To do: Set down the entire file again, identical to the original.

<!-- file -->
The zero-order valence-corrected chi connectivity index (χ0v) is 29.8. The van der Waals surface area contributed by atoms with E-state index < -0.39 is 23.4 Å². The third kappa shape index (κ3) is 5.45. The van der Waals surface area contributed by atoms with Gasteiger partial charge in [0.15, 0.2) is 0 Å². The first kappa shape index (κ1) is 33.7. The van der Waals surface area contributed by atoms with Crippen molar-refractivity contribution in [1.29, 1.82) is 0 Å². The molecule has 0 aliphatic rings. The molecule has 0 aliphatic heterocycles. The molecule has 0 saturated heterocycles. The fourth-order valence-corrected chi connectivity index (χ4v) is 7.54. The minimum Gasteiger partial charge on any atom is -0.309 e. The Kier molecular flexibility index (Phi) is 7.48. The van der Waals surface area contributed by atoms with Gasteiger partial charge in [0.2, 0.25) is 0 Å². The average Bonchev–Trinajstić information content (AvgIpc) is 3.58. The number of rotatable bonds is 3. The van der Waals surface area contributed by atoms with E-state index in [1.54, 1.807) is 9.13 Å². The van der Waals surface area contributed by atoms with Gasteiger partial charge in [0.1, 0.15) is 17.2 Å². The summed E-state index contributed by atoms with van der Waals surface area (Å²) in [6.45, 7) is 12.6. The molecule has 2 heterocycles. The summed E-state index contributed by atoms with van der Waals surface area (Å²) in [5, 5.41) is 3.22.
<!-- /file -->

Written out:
The zero-order valence-corrected chi connectivity index (χ0v) is 29.8. The van der Waals surface area contributed by atoms with E-state index < -0.39 is 23.4 Å². The third kappa shape index (κ3) is 5.45. The van der Waals surface area contributed by atoms with Gasteiger partial charge in [0.15, 0.2) is 0 Å². The first kappa shape index (κ1) is 33.7. The van der Waals surface area contributed by atoms with Crippen molar-refractivity contribution in [1.29, 1.82) is 0 Å². The molecule has 0 aliphatic rings. The molecule has 0 aliphatic heterocycles. The molecule has 0 saturated heterocycles. The fourth-order valence-corrected chi connectivity index (χ4v) is 7.54. The minimum Gasteiger partial charge on any atom is -0.309 e. The Kier molecular flexibility index (Phi) is 7.48. The van der Waals surface area contributed by atoms with Gasteiger partial charge in [0.2, 0.25) is 0 Å². The average Bonchev–Trinajstić information content (AvgIpc) is 3.58. The number of rotatable bonds is 3. The van der Waals surface area contributed by atoms with E-state index in [1.54, 1.807) is 9.13 Å². The van der Waals surface area contributed by atoms with Gasteiger partial charge in [0.1, 0.15) is 17.2 Å². The summed E-state index contributed by atoms with van der Waals surface area (Å²) in [6.45, 7) is 12.6. The molecule has 2 heterocycles. The summed E-state index contributed by atoms with van der Waals surface area (Å²) in [5, 5.41) is 3.22.